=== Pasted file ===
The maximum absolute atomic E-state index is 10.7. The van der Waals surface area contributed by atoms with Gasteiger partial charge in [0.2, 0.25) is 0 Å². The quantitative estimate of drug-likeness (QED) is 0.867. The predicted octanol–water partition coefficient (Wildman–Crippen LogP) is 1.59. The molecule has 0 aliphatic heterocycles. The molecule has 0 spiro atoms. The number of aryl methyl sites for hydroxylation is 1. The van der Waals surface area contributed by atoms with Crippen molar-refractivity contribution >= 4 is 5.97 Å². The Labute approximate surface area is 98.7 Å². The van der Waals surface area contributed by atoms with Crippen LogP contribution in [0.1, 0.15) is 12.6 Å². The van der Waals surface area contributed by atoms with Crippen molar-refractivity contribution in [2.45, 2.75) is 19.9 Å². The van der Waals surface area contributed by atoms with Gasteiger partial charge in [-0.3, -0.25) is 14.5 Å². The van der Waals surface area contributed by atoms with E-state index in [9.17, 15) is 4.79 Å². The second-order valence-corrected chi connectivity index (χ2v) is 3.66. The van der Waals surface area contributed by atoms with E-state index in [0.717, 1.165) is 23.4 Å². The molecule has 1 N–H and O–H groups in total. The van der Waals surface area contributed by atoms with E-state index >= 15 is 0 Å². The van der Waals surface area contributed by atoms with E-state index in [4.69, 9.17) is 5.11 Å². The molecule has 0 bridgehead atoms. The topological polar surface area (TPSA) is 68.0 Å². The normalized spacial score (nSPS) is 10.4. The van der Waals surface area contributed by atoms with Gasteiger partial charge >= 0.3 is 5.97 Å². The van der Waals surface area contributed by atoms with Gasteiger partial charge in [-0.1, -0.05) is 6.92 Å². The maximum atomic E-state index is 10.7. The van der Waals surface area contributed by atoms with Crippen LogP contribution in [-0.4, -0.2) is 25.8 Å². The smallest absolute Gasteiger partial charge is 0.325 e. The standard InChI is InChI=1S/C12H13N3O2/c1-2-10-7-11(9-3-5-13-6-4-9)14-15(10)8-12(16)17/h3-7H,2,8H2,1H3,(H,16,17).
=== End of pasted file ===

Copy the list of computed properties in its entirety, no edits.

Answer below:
The maximum absolute atomic E-state index is 10.7. The van der Waals surface area contributed by atoms with Gasteiger partial charge in [0.2, 0.25) is 0 Å². The quantitative estimate of drug-likeness (QED) is 0.867. The predicted octanol–water partition coefficient (Wildman–Crippen LogP) is 1.59. The molecule has 0 aliphatic heterocycles. The molecule has 0 spiro atoms. The number of aryl methyl sites for hydroxylation is 1. The van der Waals surface area contributed by atoms with Crippen molar-refractivity contribution >= 4 is 5.97 Å². The Labute approximate surface area is 98.7 Å². The van der Waals surface area contributed by atoms with Crippen LogP contribution in [0.1, 0.15) is 12.6 Å². The van der Waals surface area contributed by atoms with Crippen molar-refractivity contribution in [2.45, 2.75) is 19.9 Å². The van der Waals surface area contributed by atoms with Gasteiger partial charge in [-0.3, -0.25) is 14.5 Å². The van der Waals surface area contributed by atoms with E-state index in [9.17, 15) is 4.79 Å². The second-order valence-corrected chi connectivity index (χ2v) is 3.66. The van der Waals surface area contributed by atoms with E-state index in [0.717, 1.165) is 23.4 Å². The molecule has 1 N–H and O–H groups in total. The van der Waals surface area contributed by atoms with E-state index >= 15 is 0 Å². The van der Waals surface area contributed by atoms with E-state index in [4.69, 9.17) is 5.11 Å². The molecule has 0 bridgehead atoms. The topological polar surface area (TPSA) is 68.0 Å². The normalized spacial score (nSPS) is 10.4. The van der Waals surface area contributed by atoms with Gasteiger partial charge >= 0.3 is 5.97 Å². The van der Waals surface area contributed by atoms with Gasteiger partial charge in [-0.1, -0.05) is 6.92 Å². The maximum atomic E-state index is 10.7. The van der Waals surface area contributed by atoms with Crippen LogP contribution in [-0.4, -0.2) is 25.8 Å². The smallest absolute Gasteiger partial charge is 0.325 e. The standard InChI is InChI=1S/C12H13N3O2/c1-2-10-7-11(9-3-5-13-6-4-9)14-15(10)8-12(16)17/h3-7H,2,8H2,1H3,(H,16,17).